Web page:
Count where there's an imbalance of atoms. Right away I can see there's three CH3COO- ions on the right (the little 3 after the bracket) but only one on the left so multiply the CH3COOH on the left by 3.

__Al + 3CH3COOH --> __(CH3COO)3Al + __H2

2.

That would form 3 H+ ions on the left but there's 2 hydrogen atoms on the right. So multiply the H2 on the right by 3/2. It's now balanced.

__Al + 3CH3COOH --> __(CH3COO)3Al + 3/2H2

3.

This obvs results in non integer numbers so you could multiply everything through by two to get:

2Al +6CH3COOH --> 2(CH3COO)3Al + 3H2

But generally, you should get marks for multiples (assuming here though, might depend on ur exam board).

Original post by aamina.hs

The way I would do this is:

Hope this helps 🙂

1.

Count where there's an imbalance of atoms. Right away I can see there's three CH3COO- ions on the right (the little 3 after the bracket) but only one on the left so multiply the CH3COOH on the left by 3.

__Al + 3CH3COOH --> __(CH3COO)3Al + __H2

2.

That would form 3 H+ ions on the left but there's 2 hydrogen atoms on the right. So multiply the H2 on the right by 3/2. It's now balanced.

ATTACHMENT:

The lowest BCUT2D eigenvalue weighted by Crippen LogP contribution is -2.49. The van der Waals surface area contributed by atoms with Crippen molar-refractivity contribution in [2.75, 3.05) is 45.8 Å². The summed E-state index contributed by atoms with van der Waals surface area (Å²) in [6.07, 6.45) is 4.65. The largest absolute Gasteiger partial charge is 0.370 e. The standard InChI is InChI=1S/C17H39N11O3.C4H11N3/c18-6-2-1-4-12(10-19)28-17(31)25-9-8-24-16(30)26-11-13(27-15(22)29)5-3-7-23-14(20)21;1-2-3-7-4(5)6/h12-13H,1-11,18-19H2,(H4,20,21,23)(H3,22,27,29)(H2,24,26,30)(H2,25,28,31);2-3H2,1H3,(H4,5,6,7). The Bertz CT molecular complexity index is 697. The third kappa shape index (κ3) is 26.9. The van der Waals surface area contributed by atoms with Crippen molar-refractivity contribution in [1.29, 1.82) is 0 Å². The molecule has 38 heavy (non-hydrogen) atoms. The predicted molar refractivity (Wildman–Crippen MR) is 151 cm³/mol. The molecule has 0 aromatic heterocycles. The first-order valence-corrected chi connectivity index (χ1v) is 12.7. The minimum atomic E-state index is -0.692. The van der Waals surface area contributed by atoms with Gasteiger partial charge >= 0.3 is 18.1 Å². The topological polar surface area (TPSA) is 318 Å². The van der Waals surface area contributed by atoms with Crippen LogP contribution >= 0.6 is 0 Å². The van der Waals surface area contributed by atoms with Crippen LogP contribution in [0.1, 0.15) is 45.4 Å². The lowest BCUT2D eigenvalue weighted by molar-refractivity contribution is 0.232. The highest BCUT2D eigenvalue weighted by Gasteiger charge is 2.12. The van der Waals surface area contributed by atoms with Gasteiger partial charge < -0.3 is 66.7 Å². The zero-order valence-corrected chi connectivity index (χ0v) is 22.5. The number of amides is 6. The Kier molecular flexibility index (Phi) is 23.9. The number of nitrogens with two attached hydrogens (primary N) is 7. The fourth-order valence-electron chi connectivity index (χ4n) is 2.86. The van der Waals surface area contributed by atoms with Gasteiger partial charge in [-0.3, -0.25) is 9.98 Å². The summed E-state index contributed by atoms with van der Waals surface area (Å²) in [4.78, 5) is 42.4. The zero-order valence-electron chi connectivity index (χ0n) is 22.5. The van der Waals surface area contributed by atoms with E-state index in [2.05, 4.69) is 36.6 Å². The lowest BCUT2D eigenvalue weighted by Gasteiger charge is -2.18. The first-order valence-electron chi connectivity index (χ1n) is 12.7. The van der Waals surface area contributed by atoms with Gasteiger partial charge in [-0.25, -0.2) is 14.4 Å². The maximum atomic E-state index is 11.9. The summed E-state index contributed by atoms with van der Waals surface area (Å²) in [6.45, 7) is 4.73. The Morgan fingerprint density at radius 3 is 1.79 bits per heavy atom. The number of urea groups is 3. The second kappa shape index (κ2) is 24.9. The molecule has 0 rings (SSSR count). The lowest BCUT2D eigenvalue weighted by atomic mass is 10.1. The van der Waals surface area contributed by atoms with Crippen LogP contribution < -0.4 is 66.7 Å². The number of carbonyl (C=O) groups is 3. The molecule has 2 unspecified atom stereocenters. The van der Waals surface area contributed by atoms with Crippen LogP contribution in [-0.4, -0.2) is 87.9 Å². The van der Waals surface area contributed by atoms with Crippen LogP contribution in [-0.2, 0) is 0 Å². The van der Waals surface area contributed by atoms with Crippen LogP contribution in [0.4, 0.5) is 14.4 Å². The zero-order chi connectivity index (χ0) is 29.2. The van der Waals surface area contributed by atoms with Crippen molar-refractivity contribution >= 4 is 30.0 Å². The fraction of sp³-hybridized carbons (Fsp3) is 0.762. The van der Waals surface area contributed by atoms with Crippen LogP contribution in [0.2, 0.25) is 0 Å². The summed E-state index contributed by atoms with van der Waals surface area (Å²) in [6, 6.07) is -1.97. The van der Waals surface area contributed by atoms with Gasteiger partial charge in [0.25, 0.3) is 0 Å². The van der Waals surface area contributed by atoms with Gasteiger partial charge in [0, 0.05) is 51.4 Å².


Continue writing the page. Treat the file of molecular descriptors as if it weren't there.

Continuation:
__Al + 3CH3COOH --> __(CH3COO)3Al + 3/2H2

3.

This obvs results in non integer numbers so you could multiply everything through by two to get:

2Al +6CH3COOH --> 2(CH3COO)3Al + 3H2

But generally, you should get marks for multiples (assuming here though, might depend on ur exam board).

Thank you so much!

That actually makes so much sense.

I'll take this approach when I encounter future questions like this. x

Original post by lonegiraffex

Hi I'm doing OCR.

The question I'm stumped on should be quite simple but the thing is I don't really have a method when balancing.

Here's the question:

__Al +__CH3COOH --> __(CH3COO)3Al + __H2

The question I'm stumped on should be quite simple but the thing is I don't really have a method when balancing.

Here's the question:

__Al +__CH3COOH --> __(CH3COO)3Al + __H2

spoiler

(edited 3 weeks ago)

Original post by UtterlyUseless69

You can follow the same procedure as I described, though the approach described by aamina.hs is likely much easier.

spoiler

This makes perfect sense, thank you for your help x